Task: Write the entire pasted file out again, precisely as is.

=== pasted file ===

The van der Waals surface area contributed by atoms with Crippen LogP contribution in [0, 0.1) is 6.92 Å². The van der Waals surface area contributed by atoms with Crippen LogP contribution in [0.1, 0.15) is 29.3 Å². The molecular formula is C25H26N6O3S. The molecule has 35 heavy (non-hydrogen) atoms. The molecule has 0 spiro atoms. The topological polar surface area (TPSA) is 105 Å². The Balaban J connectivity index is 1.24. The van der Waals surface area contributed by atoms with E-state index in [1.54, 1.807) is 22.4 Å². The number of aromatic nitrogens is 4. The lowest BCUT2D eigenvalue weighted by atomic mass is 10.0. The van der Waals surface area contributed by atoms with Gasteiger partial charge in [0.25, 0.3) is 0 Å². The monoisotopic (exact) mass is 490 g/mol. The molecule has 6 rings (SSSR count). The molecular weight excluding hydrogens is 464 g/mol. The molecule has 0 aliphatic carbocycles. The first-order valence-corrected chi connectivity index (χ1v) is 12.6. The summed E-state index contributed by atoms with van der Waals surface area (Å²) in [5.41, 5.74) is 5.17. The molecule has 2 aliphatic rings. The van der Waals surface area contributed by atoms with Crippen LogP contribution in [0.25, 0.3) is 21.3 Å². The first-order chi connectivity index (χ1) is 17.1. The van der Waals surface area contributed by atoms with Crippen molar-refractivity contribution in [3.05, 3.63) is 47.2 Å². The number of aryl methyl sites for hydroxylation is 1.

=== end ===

The van der Waals surface area contributed by atoms with Crippen LogP contribution in [0, 0.1) is 6.92 Å². The van der Waals surface area contributed by atoms with Crippen LogP contribution in [0.1, 0.15) is 29.3 Å². The molecular formula is C25H26N6O3S. The molecule has 35 heavy (non-hydrogen) atoms. The molecule has 0 spiro atoms. The topological polar surface area (TPSA) is 105 Å². The Balaban J connectivity index is 1.24. The van der Waals surface area contributed by atoms with E-state index in [1.54, 1.807) is 22.4 Å². The number of aromatic nitrogens is 4. The lowest BCUT2D eigenvalue weighted by atomic mass is 10.0. The van der Waals surface area contributed by atoms with Gasteiger partial charge in [0.25, 0.3) is 0 Å². The monoisotopic (exact) mass is 490 g/mol. The molecule has 6 rings (SSSR count). The molecular weight excluding hydrogens is 464 g/mol. The molecule has 0 aliphatic carbocycles. The first-order valence-corrected chi connectivity index (χ1v) is 12.6. The summed E-state index contributed by atoms with van der Waals surface area (Å²) in [5.41, 5.74) is 5.17. The molecule has 2 aliphatic rings. The van der Waals surface area contributed by atoms with Crippen LogP contribution in [0.25, 0.3) is 21.3 Å². The first-order chi connectivity index (χ1) is 17.1. The van der Waals surface area contributed by atoms with Crippen molar-refractivity contribution in [3.05, 3.63) is 47.2 Å². The number of aryl methyl sites for hydroxylation is 1.